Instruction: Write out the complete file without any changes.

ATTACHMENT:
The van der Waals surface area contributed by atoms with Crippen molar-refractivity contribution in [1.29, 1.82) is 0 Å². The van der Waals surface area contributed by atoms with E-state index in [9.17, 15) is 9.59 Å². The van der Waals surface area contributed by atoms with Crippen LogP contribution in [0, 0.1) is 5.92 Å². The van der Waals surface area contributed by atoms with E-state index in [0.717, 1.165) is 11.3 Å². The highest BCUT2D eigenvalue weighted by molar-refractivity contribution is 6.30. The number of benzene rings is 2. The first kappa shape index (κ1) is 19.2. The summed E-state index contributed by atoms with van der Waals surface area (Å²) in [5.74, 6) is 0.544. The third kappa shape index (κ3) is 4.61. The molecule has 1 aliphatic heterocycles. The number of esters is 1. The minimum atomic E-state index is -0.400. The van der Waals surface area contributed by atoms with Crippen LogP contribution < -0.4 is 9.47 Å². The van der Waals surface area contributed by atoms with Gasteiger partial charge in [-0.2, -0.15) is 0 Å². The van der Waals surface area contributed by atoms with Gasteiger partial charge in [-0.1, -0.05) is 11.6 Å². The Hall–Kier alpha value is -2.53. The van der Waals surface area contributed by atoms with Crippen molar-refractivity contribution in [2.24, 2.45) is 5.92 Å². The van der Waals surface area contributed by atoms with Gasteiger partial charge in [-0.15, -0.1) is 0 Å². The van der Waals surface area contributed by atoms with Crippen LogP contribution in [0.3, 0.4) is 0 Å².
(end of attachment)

The van der Waals surface area contributed by atoms with Crippen molar-refractivity contribution in [1.29, 1.82) is 0 Å². The van der Waals surface area contributed by atoms with E-state index in [9.17, 15) is 9.59 Å². The van der Waals surface area contributed by atoms with Crippen LogP contribution in [0, 0.1) is 5.92 Å². The van der Waals surface area contributed by atoms with E-state index in [0.717, 1.165) is 11.3 Å². The highest BCUT2D eigenvalue weighted by molar-refractivity contribution is 6.30. The number of benzene rings is 2. The first kappa shape index (κ1) is 19.2. The summed E-state index contributed by atoms with van der Waals surface area (Å²) in [5.74, 6) is 0.544. The third kappa shape index (κ3) is 4.61. The molecule has 1 aliphatic heterocycles. The number of esters is 1. The minimum atomic E-state index is -0.400. The van der Waals surface area contributed by atoms with Crippen LogP contribution < -0.4 is 9.47 Å². The van der Waals surface area contributed by atoms with Gasteiger partial charge in [-0.2, -0.15) is 0 Å². The van der Waals surface area contributed by atoms with Gasteiger partial charge in [-0.1, -0.05) is 11.6 Å². The Hall–Kier alpha value is -2.53. The van der Waals surface area contributed by atoms with Crippen molar-refractivity contribution in [2.24, 2.45) is 5.92 Å². The van der Waals surface area contributed by atoms with Gasteiger partial charge in [-0.15, -0.1) is 0 Å². The van der Waals surface area contributed by atoms with Crippen LogP contribution in [0.3, 0.4) is 0 Å².